It’s a common refrain that kitchens and bathrooms are the most important rooms when it comes to a home’s resale value. Of course, they’re arguably the most used spaces, too; so whether or not your customers are thinking about selling down the road, they’re likely already pondering how to upgrade kitchens and bathrooms.
The question becomes, do smart home seekers even know how intelligent or tech-infused their kitchens and bathrooms can be? Probably not, and neither do many of the designers they may be hiring to work on updating those spaces.
According to the 2022 Design Trends Report from the National Kitchen & Bath Association, whose members will be attending their annual big tradeshow event this month at KBIS (Kitchen & Bath Industry Show, Feb. 8-10 in Orlando, Fla.), projects including integrated technology remain in the minority for the report’s surveyed designers, specifiers, remodelers, architects, etc. Only 30% of kitchen projects and 21% of bath projects had integrated tech features, per the research.
Then again, those numbers correlate well with how infrequently designers, et al., are turning to custom integrators for their tech system design and installation savvy. NKBA’s survey-takers “rarely” or “never” enlist “technology experts” on 72% of kitchen and 76% of bath projects.
Bridging that divide will be among the many topics covered – along with calling out some cool technology we see on the show floor – during the “Tech Point: The possibilities for total tech integration with leading tech experts” that I will moderate on the KBISNeXT Stage (Thursday, Feb. 10 at 10:30 a.m.), featuring panelists Heather Sidorowicz of Southtown Audio Video, Melanie Niemerg of Integral Systems and Josh Christian of HTA (Home Technology Association).
“I would say the majority of designers, they’re just not there yet,” NKBA VP of Marketplace Pam McNally told me during CEDIA Expo 2021 in Indianapolis. “Even high-end designers, a lot of times clients are thinking looks first and how I live first but not technology, so as a result maybe the designer isn’t thinking about technology either.”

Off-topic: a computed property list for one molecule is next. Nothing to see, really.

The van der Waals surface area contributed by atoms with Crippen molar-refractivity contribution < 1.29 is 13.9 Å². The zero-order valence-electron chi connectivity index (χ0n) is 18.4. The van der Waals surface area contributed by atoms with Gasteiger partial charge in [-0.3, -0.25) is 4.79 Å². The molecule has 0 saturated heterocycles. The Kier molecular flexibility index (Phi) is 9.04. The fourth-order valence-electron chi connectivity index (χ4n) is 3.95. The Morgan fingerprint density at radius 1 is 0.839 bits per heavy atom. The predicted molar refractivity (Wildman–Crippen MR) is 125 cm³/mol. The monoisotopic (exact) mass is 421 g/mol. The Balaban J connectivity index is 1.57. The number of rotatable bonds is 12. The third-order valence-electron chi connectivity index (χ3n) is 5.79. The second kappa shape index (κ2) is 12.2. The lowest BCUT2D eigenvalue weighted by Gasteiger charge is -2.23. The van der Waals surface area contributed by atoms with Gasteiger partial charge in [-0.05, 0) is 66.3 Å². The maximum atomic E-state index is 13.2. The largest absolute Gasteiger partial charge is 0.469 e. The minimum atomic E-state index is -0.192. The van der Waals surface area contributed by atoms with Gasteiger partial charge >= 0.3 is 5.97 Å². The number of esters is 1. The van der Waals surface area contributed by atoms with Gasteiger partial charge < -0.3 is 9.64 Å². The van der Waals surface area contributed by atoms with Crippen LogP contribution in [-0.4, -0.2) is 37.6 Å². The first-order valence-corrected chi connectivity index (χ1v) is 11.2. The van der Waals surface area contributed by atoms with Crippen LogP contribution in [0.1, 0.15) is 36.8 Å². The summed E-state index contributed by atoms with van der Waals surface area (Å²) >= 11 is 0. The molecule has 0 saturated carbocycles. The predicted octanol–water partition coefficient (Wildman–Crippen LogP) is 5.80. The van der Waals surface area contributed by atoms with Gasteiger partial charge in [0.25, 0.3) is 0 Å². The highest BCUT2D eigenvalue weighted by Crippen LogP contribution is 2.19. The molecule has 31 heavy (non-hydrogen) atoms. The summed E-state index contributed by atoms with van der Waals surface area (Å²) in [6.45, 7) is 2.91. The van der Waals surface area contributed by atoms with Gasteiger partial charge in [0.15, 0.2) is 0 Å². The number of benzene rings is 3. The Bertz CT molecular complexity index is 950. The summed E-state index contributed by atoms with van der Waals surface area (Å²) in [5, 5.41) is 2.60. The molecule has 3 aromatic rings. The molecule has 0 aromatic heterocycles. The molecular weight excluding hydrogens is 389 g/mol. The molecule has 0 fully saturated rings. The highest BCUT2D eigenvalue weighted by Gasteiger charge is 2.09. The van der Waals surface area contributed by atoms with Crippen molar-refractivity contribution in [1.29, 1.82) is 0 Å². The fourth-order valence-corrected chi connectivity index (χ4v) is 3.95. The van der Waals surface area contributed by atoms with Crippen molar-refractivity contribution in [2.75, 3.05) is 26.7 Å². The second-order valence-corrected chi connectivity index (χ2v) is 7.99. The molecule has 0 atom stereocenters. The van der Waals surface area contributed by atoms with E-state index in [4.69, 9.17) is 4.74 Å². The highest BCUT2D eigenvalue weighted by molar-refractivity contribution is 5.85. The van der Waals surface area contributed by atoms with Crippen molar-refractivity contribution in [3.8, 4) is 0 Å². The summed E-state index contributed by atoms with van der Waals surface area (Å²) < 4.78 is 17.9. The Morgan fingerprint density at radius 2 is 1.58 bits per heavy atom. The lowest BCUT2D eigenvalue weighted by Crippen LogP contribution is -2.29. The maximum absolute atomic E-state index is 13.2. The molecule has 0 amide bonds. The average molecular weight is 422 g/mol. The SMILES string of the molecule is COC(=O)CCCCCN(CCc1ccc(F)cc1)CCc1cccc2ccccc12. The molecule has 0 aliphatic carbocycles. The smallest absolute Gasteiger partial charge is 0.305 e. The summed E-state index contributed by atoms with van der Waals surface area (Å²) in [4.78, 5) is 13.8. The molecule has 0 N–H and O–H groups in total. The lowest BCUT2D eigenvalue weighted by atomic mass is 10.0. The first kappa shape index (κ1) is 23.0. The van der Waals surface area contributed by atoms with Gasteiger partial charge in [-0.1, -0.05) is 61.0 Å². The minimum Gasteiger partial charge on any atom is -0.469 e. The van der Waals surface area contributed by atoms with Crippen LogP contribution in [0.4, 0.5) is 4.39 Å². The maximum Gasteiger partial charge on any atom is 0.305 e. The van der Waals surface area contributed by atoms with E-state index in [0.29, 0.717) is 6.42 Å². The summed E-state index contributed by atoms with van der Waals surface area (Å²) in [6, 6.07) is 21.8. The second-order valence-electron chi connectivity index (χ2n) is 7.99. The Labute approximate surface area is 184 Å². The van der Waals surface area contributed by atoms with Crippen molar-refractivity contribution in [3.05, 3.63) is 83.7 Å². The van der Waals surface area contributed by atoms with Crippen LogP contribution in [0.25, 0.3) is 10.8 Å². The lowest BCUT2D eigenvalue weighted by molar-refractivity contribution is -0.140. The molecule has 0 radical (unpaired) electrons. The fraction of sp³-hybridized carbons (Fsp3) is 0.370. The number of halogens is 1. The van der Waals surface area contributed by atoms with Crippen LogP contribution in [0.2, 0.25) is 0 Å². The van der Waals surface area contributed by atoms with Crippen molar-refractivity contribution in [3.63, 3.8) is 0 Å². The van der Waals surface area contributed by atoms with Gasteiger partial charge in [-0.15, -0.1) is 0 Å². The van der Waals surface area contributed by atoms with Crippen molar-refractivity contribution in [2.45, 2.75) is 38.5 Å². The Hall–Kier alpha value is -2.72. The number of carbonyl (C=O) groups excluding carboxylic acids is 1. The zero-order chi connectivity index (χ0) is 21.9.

The NKBA report asked about technology in addition to features such as colors, furnishings, materials and more. In estimating top in-demand tech over the next three years, when comes to kitchens the survey-takers expect (among the most relevant for custom integrators):
- dedicated areas for mobile device/laptop charging and viewing (64%)
- app control of appliances (50%)
- refrigerator emergency power (49%)
- motion sensor faucets (45%)
- elevated water purification (44%)
- voice-activated lighting controls (42%)
- automatic flood detector and alerts (40%)
- voice-activated appliances (38%)
- wall-mounted touchpanels (38%)
Meanwhile, on the bathroom side of the design equation, respondents cited:
- thermostat smart control for flooring/shower (61%)
- connected scales, mirrors and other products (54%)
- app control to start shower/heat in the morning (51%)
- motion sensor controls for lighting (47%)
- integrated speakers for audio (44%)
- built-in display for videos/music/Internet (42%)
- voice-activated lighting controls (40%)
- leak detection with sensors and alerts (40%)
- voice-activated controls for faucets/tubs/showers (39%)
- preset lighting schemes (30%)
NKBA, KBIS Can Become Valuable Resource for Integrators
Does all that sound familiar? NKBA addressed LED lighting fixtures separately, but respondents listed 100% LEDs as the top sustainability demand (79% in kitchens, 75% in baths) and, of course, that’s a category that has simply boomed within the custom industry.
Not to mention color-changing LEDs, whose wellness aspects make it attractive as part of integrated “chromatherapy” technology (which polled at 30% for anticipated in-demand bathroom tech).
“A couple things that we’re doing,” McNally mentioned when we chatted about NKBA’s approach to bridging the integrator/designer divide. “The first is to educate our members, our designers about why they would need an integrator, how they would need an integrator, what does that mean, some of the things they should ask.”
It’s not that designers and specifiers are embarrassed to inquire, she notes, but that they’re “probably not feeling comfortable about approaching an integrator to start that conversation. What we do is host webinars, events … obviously with Covid it’s pushed things out, but what we wanted to do is create these events that are inspirational, educational, but also more importantly networking and collaboration events.
“So we get them together and they’re talking — because on the integrator side a lot of them don’t know how to reach out to designers, don’t know how to work with them, and also where to meet them.”
For integrators who want to be proactive, where to begin? Of course, there’s attending KBIS, but McNally suggests dealers try a local NKBA chapter meeting even. “We’ll set it up for you,” she says.
Follow KBIS news this month and find NKBA chapters and members on nkba.org. To borrow from the classic “Casablanca” as it celebrates its 80th anniversary this year, I think this is the beginning of a beautiful friendship. What do you think?
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